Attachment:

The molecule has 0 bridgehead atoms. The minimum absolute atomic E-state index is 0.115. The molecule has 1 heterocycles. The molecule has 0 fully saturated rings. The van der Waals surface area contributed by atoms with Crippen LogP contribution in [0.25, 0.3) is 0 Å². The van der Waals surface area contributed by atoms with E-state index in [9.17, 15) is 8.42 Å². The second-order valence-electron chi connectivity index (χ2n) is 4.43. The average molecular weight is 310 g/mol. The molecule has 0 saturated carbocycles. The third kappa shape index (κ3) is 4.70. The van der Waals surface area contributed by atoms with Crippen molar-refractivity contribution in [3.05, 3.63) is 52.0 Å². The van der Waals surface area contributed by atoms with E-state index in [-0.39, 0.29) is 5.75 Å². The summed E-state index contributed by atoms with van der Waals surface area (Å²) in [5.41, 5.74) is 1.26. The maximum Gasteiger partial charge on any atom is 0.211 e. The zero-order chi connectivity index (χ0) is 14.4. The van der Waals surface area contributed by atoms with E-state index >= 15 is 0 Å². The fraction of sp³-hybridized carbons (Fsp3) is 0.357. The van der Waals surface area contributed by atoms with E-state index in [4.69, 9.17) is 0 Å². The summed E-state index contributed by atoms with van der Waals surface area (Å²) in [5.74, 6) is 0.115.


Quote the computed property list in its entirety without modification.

The molecule has 0 bridgehead atoms. The minimum absolute atomic E-state index is 0.115. The molecule has 1 heterocycles. The molecule has 0 fully saturated rings. The van der Waals surface area contributed by atoms with Crippen LogP contribution in [0.25, 0.3) is 0 Å². The van der Waals surface area contributed by atoms with E-state index in [9.17, 15) is 8.42 Å². The second-order valence-electron chi connectivity index (χ2n) is 4.43. The average molecular weight is 310 g/mol. The molecule has 0 saturated carbocycles. The third kappa shape index (κ3) is 4.70. The van der Waals surface area contributed by atoms with Crippen molar-refractivity contribution in [3.05, 3.63) is 52.0 Å². The van der Waals surface area contributed by atoms with E-state index in [-0.39, 0.29) is 5.75 Å². The summed E-state index contributed by atoms with van der Waals surface area (Å²) in [5.41, 5.74) is 1.26. The maximum Gasteiger partial charge on any atom is 0.211 e. The zero-order chi connectivity index (χ0) is 14.4. The van der Waals surface area contributed by atoms with E-state index >= 15 is 0 Å². The fraction of sp³-hybridized carbons (Fsp3) is 0.357. The van der Waals surface area contributed by atoms with E-state index in [4.69, 9.17) is 0 Å². The summed E-state index contributed by atoms with van der Waals surface area (Å²) in [5.74, 6) is 0.115.